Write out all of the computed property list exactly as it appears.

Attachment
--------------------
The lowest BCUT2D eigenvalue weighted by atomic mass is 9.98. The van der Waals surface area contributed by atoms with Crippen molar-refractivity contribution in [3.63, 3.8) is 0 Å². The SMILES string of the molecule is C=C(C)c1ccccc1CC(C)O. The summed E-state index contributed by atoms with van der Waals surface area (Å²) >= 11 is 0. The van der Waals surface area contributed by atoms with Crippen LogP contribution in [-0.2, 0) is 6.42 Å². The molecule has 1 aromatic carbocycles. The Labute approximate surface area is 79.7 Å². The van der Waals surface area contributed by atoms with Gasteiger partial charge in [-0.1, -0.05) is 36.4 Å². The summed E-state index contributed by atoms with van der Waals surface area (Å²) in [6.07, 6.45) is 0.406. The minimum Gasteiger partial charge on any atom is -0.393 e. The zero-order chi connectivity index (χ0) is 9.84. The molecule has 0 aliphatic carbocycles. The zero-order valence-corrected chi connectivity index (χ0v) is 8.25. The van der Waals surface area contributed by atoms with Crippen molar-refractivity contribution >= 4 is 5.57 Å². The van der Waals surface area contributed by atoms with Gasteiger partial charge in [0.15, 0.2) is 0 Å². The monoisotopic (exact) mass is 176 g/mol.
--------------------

The lowest BCUT2D eigenvalue weighted by atomic mass is 9.98. The van der Waals surface area contributed by atoms with Crippen molar-refractivity contribution in [3.63, 3.8) is 0 Å². The SMILES string of the molecule is C=C(C)c1ccccc1CC(C)O. The summed E-state index contributed by atoms with van der Waals surface area (Å²) >= 11 is 0. The van der Waals surface area contributed by atoms with Crippen LogP contribution in [-0.2, 0) is 6.42 Å². The molecule has 1 aromatic carbocycles. The Labute approximate surface area is 79.7 Å². The van der Waals surface area contributed by atoms with Gasteiger partial charge in [-0.1, -0.05) is 36.4 Å². The summed E-state index contributed by atoms with van der Waals surface area (Å²) in [6.07, 6.45) is 0.406. The minimum Gasteiger partial charge on any atom is -0.393 e. The zero-order chi connectivity index (χ0) is 9.84. The molecule has 0 aliphatic carbocycles. The zero-order valence-corrected chi connectivity index (χ0v) is 8.25. The van der Waals surface area contributed by atoms with Crippen molar-refractivity contribution >= 4 is 5.57 Å². The van der Waals surface area contributed by atoms with Gasteiger partial charge in [0.15, 0.2) is 0 Å². The monoisotopic (exact) mass is 176 g/mol.